Year-End HR Checklist 2021: Before and After The New Year

 
 

 

Feel Organized and Confident in 2022 

Welcoming the new year may still feel a little different than in prior years. But while the gatherings and celebrations may be a little smaller, it doesn’t mean that your year-end business to-do list will be, too.

 

Many notable business deadlines occur on December 31st or shortly after, and keeping track of them all can be a daunting task. Here is an update to our annual post: Year-End Checklist: What to Do Before & After the New Year.

 

To-Do Before December 31

This list of planning tips prior to December 31 should provide some ease to ensure you are entering the new year with confidence:

 

1. Review employee and contractor information for accuracy

To save you from potential stress in the subsequent processing of tax forms, be sure to review all your current employee and contractor information. While it’s important to check all employee data for accuracy, the following details should be your top priority:

  • Address

  • Birthdate

  • Social Security number

  • Correct spelling of names

  • Up-to-date name changes

  • Accurate tax ID numbers for independent contractors

  • Local tax rates and configurations

Note: For contractors, you must verify the person's tax ID number, which can be found on Form W-9.

 

2. Employee end-of-year communication

While you can find most of your employee information through double-checking W-2, W-9, and 1099 Forms, if you are unsure of any of the data, verify it directly with your employee. Be sure to let your employees know that they need to make you aware of any changes made to address, name changes, marital status, or other important information in their records. This is also a great time to communicate any pay date changes that may occur due to the holiday season as well as any compensation or benefits changes that will take effect on the first day of the new year.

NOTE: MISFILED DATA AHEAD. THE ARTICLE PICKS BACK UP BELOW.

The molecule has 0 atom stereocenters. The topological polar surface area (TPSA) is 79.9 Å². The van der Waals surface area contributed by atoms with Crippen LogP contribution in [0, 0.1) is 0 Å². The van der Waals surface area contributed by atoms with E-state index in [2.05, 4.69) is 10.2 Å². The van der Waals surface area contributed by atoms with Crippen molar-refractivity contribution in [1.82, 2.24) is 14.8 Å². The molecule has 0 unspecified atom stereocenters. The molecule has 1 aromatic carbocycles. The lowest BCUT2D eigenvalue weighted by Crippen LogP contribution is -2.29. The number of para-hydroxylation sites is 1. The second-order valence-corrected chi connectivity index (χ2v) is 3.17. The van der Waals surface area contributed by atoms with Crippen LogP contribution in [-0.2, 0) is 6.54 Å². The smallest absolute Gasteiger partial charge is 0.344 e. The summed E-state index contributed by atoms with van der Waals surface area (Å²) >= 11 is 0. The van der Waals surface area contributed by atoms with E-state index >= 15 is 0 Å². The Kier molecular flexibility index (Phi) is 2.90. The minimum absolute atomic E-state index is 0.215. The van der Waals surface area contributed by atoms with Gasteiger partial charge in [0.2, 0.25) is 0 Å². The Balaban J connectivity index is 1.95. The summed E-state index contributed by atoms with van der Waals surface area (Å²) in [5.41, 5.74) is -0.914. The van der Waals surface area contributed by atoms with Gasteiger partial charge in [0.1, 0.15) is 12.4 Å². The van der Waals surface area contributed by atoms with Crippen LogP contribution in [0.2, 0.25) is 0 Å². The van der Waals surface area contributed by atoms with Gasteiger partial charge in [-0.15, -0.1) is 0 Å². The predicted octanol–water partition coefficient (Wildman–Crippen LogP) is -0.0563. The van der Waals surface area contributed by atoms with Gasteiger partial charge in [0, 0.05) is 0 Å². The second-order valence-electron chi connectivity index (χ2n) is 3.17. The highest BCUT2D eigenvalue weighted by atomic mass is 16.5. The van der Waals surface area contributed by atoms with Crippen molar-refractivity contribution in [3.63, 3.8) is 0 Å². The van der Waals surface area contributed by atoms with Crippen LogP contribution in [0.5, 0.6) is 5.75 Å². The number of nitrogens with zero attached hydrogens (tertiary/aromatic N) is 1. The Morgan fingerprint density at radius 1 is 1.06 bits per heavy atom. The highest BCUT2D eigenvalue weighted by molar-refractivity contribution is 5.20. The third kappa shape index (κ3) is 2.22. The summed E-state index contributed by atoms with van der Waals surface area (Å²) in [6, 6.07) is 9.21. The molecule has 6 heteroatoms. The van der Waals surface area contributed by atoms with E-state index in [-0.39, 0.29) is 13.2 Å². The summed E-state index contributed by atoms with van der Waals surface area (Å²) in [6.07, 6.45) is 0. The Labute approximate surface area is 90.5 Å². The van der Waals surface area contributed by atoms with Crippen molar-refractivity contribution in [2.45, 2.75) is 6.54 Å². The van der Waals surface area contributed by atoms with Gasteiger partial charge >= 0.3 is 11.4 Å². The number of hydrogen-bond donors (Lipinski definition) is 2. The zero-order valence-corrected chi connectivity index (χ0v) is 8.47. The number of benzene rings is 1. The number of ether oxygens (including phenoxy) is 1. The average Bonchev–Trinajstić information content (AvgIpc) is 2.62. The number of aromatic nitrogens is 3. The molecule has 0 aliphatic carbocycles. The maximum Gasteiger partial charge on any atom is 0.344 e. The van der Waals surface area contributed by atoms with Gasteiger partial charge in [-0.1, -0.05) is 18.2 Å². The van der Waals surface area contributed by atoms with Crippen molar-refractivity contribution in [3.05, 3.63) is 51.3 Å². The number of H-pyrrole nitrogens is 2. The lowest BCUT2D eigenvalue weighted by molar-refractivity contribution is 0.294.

3. Third-party payouts for disability claims

If you have had any third-party payouts for disability payments, make sure everything is reported to your payroll team, as those amounts must be reported on tax returns and W-2 documents. Timeliness and consistency are both essential for maintaining compliance and balancing the books. 

 

4. Submitting year-end payroll  

Be mindful of federal holidays and business closures as year-end approaches. Keep an eye out for any communications sent from your payroll team regarding cutoffs for submitting payroll around these holidays.

 

5. Special circumstance for fringe benefits

Fringe benefits — stock options, employee discounts or bonuses, commuter benefits, or moving expenses, for example — should be submitted to your payroll team no later than your last scheduled payroll of the year. As an example, for the year 2021, fringe benefits should be submitted no later than your last scheduled 2021 payroll (with a check date in 2021).

 

6. Invoice clean-up and preparation

December is a great time to clean up accounting-related procedures, so when the new year launches, you will be in a good position. Make sure to run records to clear up any irregularities of outstanding bills or open invoices. Also, remove unused or closed accounts and clear any deposited funds.

 

To-do After January 1

You have your year-end tasks completed, but what now? Some year-end duties will be carried out in the new year. Here are a few of the key responsibilities you’ll want to jump on as early as possible in the new year:

 

1. File year-end payroll tax returns

The IRS provides all reporting due dates for employment taxes here. Below are filings due January 31 of each year:
 

  • Form 940, Employer’s Annual Federal Unemployment Tax (FUTA) Return.

  • IRS Form 941, Employer’s Quarterly Federal Tax Return. Check the previous quarter Forms 941 to ensure that you have correctly reported and charged the withholding tax.

  • State personal income taxes, but these may differ by state.

 

Be sure to check the requirements of your state if it imposed a personal income tax since you are also required to submit forms of state payroll by the appropriate deadline.

 

The IRS provides reporting due dates for employment taxes here.

 

2. Reviewing reporting requirements for the Affordable Care Act (ACA)